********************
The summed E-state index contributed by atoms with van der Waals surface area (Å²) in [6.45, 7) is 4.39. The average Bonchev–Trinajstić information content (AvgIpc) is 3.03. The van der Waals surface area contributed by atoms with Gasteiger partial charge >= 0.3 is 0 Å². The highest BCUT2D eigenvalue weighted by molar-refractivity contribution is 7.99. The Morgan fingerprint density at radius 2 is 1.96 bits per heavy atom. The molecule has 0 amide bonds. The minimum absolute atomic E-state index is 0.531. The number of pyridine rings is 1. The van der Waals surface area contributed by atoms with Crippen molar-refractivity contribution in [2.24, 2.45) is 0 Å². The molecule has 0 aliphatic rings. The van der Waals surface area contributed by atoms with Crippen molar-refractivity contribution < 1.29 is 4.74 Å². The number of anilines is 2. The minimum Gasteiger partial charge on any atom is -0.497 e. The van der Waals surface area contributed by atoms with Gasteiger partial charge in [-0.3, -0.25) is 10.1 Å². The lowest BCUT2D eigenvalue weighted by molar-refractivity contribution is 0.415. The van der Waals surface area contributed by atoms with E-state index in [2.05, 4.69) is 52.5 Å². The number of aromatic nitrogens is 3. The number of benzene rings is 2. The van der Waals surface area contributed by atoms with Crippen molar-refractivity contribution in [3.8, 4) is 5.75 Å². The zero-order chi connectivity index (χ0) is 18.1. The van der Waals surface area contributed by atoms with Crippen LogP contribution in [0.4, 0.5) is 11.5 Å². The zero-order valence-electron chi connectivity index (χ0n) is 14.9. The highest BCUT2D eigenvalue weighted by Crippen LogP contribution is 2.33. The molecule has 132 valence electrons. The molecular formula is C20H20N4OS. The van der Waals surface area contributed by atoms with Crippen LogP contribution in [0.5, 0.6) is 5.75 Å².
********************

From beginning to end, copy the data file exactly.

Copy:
The summed E-state index contributed by atoms with van der Waals surface area (Å²) in [6.45, 7) is 4.39. The average Bonchev–Trinajstić information content (AvgIpc) is 3.03. The van der Waals surface area contributed by atoms with Gasteiger partial charge >= 0.3 is 0 Å². The highest BCUT2D eigenvalue weighted by molar-refractivity contribution is 7.99. The Morgan fingerprint density at radius 2 is 1.96 bits per heavy atom. The molecule has 0 amide bonds. The minimum absolute atomic E-state index is 0.531. The number of pyridine rings is 1. The van der Waals surface area contributed by atoms with Crippen molar-refractivity contribution in [2.24, 2.45) is 0 Å². The molecule has 0 aliphatic rings. The van der Waals surface area contributed by atoms with Crippen molar-refractivity contribution < 1.29 is 4.74 Å². The number of anilines is 2. The minimum Gasteiger partial charge on any atom is -0.497 e. The van der Waals surface area contributed by atoms with Gasteiger partial charge in [-0.3, -0.25) is 10.1 Å². The lowest BCUT2D eigenvalue weighted by molar-refractivity contribution is 0.415. The van der Waals surface area contributed by atoms with E-state index in [2.05, 4.69) is 52.5 Å². The number of aromatic nitrogens is 3. The number of benzene rings is 2. The van der Waals surface area contributed by atoms with Crippen molar-refractivity contribution in [3.8, 4) is 5.75 Å². The zero-order chi connectivity index (χ0) is 18.1. The van der Waals surface area contributed by atoms with Crippen LogP contribution in [0.4, 0.5) is 11.5 Å². The zero-order valence-electron chi connectivity index (χ0n) is 14.9. The highest BCUT2D eigenvalue weighted by Crippen LogP contribution is 2.33. The molecule has 132 valence electrons. The molecular formula is C20H20N4OS. The van der Waals surface area contributed by atoms with Crippen LogP contribution in [0.5, 0.6) is 5.75 Å².